Certain foods will help you to keep your eyes and mind sharp. B12 vitamins can help fight fatigue and stave off macular degeneration. Macular degeneration is the leading cause of vision loss in individuals over the age of 60. Carrots are also known to improve eye health. They also have plenty of healthful antioxidants and other vitamins. Lastly, blueberries can be a good idea too. They can lower blood pressure and help improve mental functions like memory. Memory plays a part in the processing and retention of information and reaction time. These foods are not an immediate fix but will help improve your hunting skills over the years.
Just as your eyes are accustomed to high contrast and bright light, with some practice, you can get used to seeing in low contrast and low light situations as well. One of the best ways to practice is to try looking around in low light often. A lot of hunters practice spotting things while riding in the car. Looking out the window is a great way to practice spotting plants, animals, and other things quickly. To practice doing this in low light, try taking rides at dawn or dusk. Practice safety first and always have someone drive for you on these practice runs. If you have a place for target practice at home, you can also practice shooting at home. Just make sure to have things ready to start before daylight or at dusk so that you can get used to shooting in low light. Practice can’t make perfect conditions, but it can make nearly ideal shooting, even in poor visibility.
Tools of the Trade
After you have done everything that you can do to get your brain and body ready to perform at its best, shooting at dusk or dawn might be a little easier. Let’s admit it, though; shooting in low light is still hard to do. Luckily, every hunter feels this way. That is why there are so many tools and gadgets out there to help us with the hard stuff. Here is a look at some of the best devices that can help you on your low light hunting trip:
The first on the list is the Bushnell Night Vision_Equinox Z Monocular.
This monocular can help you to spot and watch your trophy comfortably before you set up your shot. The Bushnell Night Vision_Equinox Z Monocular is a digital monocular that has a 40mm objective lens that has a magnification of 4.5x and a digital zoom that reaches up to 3x. Not only does it have an Infrared Illuminator that can provide night vision at a distance of up to 750ft, but the IR can also be switched off for full-color daytime use. The lenses are also multi-coated for clarity and durability.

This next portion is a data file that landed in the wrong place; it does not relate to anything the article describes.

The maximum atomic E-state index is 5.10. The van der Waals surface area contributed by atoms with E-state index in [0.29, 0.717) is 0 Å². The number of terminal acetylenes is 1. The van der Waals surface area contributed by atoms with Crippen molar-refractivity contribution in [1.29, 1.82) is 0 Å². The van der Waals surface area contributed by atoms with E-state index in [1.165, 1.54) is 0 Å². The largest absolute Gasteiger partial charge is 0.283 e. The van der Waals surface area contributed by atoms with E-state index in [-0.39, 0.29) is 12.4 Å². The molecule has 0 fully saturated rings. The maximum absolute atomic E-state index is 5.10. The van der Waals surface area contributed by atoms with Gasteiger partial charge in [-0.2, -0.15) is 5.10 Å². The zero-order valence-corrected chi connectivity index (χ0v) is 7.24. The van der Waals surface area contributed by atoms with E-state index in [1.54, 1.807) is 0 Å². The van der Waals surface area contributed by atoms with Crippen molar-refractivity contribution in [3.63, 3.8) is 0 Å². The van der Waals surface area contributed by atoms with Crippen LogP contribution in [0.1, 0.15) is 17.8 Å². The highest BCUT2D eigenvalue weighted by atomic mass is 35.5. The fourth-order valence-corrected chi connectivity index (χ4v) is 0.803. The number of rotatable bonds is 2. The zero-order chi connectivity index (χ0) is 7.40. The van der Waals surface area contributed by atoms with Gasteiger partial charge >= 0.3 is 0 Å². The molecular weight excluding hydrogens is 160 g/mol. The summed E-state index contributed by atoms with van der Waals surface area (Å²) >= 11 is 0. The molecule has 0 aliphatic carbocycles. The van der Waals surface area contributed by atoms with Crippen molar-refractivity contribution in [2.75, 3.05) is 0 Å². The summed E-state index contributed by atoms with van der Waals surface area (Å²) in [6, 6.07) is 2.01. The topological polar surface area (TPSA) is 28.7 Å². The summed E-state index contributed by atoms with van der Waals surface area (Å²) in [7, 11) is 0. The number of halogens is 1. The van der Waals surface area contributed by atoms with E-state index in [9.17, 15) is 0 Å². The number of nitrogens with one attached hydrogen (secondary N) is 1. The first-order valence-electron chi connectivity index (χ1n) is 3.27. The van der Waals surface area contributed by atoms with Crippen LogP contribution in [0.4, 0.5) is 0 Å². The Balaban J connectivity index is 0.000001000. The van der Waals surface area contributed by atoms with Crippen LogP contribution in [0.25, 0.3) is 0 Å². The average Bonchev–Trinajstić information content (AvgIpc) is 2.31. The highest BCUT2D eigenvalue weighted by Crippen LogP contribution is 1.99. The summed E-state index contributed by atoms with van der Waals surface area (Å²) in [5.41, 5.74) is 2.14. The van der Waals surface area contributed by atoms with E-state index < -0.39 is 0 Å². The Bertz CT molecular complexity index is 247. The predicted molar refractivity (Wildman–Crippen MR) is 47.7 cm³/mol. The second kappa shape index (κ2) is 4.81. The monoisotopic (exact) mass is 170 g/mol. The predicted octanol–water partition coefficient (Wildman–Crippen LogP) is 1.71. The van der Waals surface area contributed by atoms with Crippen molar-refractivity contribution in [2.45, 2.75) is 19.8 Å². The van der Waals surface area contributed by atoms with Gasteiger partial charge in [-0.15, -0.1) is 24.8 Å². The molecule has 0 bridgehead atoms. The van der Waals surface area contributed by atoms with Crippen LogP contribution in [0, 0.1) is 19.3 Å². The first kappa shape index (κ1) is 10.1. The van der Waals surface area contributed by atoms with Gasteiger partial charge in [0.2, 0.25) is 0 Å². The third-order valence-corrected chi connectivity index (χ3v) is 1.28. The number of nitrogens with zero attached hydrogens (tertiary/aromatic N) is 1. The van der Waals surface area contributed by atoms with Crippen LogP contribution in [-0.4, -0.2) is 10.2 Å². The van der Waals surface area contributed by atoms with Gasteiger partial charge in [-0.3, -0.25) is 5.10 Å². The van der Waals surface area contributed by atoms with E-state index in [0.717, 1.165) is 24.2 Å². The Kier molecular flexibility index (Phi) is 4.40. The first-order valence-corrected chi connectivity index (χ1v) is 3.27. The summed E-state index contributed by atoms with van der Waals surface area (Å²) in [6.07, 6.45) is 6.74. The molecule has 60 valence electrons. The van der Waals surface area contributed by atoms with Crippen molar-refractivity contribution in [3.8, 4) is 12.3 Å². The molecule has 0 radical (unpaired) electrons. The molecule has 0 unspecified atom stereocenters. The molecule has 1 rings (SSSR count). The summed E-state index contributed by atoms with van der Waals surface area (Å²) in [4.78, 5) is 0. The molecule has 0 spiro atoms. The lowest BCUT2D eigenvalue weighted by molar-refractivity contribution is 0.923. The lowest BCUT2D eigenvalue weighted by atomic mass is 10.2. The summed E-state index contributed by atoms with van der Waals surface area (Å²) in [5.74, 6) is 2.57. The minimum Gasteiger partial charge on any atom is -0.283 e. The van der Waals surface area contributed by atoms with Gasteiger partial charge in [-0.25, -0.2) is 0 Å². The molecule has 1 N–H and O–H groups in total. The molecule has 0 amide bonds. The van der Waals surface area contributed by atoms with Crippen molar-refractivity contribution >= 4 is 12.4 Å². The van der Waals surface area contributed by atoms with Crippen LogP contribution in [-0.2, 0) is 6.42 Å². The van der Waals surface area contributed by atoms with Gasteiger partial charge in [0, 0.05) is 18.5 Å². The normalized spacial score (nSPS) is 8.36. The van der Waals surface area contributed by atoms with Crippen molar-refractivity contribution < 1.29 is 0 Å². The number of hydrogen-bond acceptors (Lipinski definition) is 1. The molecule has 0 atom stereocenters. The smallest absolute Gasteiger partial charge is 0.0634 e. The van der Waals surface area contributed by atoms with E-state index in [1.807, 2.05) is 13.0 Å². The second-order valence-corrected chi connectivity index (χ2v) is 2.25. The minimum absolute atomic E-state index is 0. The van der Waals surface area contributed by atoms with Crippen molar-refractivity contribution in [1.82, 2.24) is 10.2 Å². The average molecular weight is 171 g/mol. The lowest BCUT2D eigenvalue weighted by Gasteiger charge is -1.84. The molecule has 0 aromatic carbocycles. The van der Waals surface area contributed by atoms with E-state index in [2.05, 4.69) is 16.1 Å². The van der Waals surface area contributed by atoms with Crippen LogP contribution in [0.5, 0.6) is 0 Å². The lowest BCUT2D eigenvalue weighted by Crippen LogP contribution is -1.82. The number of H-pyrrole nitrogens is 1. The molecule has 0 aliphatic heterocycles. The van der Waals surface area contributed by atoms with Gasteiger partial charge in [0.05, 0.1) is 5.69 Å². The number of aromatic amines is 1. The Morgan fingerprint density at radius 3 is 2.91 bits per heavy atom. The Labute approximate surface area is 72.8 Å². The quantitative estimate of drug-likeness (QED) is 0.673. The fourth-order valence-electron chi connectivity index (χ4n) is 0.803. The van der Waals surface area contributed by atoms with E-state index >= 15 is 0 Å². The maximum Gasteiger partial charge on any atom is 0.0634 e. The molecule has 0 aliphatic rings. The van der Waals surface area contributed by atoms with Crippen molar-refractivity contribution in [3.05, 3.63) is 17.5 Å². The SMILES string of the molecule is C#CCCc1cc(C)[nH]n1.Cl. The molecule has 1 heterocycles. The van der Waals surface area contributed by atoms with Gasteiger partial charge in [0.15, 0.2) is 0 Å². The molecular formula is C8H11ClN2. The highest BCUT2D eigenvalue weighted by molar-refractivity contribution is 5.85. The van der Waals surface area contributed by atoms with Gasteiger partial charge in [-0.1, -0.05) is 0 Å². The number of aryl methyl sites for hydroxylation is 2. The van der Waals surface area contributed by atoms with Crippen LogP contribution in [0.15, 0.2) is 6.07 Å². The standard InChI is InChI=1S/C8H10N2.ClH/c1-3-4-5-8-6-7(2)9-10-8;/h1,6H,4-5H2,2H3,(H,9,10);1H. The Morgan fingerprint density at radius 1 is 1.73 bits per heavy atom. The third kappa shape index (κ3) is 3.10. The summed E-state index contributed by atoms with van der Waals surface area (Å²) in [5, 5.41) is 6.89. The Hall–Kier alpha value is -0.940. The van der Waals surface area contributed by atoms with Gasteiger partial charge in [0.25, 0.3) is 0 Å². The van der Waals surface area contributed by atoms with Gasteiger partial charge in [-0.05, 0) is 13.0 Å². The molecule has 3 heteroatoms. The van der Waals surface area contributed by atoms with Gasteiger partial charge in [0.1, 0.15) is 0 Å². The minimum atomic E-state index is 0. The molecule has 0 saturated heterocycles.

This monocular can also capture still images and video so that you can obtain the important sightings on the hunt. It can use a Micro SD card with a capacity of up to 32GB. The optimum viewing range of the Bushnell Equinox Z has a maximum of about 656ft.
This monocular has a water-resistant housing and is made with a built-in tripod mount. It runs on four AA batteries (not included).
An advantage that the monocular has over the binocular is that it is more compact and easier to carry.
Another similar option is a pair of JStoon Night Vision Goggles.
These goggles are great because they have a digital, HD, widescreen for viewing. The screen produces a crystal-clear image that is three inches wide. The lenses used are fully multi-coated for high resolution, contrast, brightness, and durability. The objective lens is 25mm in diameter.
The JStoon Night Vision Goggles have a magnification power of 3x and a 4x digital zoom. Another cool feature of the product is that it, too, can take HD video in the dark. The goggles are compatible with a 32GB Micro SD card as well. Using an 850NM Infrared Illuminator, the goggles can take a video at 1280×960 pixels. There is also an option to record video at that resolution at 30FPS. This means that clarity is optimum without any lag or choppiness. The videos can be uploaded to your computer via USB cable.